I love buffalo plaid. The classic red and black checked fabric symbolizes cold weather and being outdoors, hot chocolate, pine trees, Jeep Grand Wagoneers, and all that good stuff. It also conjures great American brands that have made it part of their signature like Woolrich, Ralph Lauren, and Pendleton. But Buffalo Plaid is not an American invention. Its origins lie in Scotland as the Rob Roy tartan of Clan MacGregor. One of the family's descendants, Jock McCluskey, who settled in Montana in the 1800s traded buffalo pelts (hence the name buffalo plaid) with Native Americans for heavy woven Scottish blankets made in the style of his family's tartan. Legend has it that both Sioux and Cheyenne warriors were in awe of the rich red color that was rumored to have been dyed from "the spirit blood and ghostly souls of McCluskey's prey and enemies", a belief McCluskey apparently did little to correct. Why is tartan called plaid in the US? Neither the Native Americans nor those living at the U.S. Army outpost could pronounce the Gaelic word for blanket, pladger, and instead referred to them as plaid. This is supposedly why Americans use the term plaid instead of tartan.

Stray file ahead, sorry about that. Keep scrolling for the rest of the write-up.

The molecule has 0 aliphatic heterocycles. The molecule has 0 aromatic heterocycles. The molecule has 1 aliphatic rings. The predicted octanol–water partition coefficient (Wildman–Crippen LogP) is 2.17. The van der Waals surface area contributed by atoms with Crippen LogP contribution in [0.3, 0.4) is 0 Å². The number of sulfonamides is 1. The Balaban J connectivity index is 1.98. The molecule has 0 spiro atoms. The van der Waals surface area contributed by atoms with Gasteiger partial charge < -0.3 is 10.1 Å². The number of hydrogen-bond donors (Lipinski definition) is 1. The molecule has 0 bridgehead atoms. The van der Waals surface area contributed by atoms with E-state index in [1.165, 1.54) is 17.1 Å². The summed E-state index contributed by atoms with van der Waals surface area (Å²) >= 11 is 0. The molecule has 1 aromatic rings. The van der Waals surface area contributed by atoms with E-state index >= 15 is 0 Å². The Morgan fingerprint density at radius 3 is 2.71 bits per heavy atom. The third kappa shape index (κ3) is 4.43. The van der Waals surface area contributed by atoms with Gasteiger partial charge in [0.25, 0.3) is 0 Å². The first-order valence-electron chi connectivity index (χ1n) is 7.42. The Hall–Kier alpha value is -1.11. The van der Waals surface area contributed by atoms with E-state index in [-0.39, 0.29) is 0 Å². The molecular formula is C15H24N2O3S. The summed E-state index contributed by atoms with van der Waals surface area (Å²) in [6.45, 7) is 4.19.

P.S. Woolrich makes an American-made Rough Rider throw blanket ($79) and a mean Buffalo Check Flannel Shirt ($59)—but I believe both are made without the use of spirit blood and/or ghostly souls. Happy Halloween!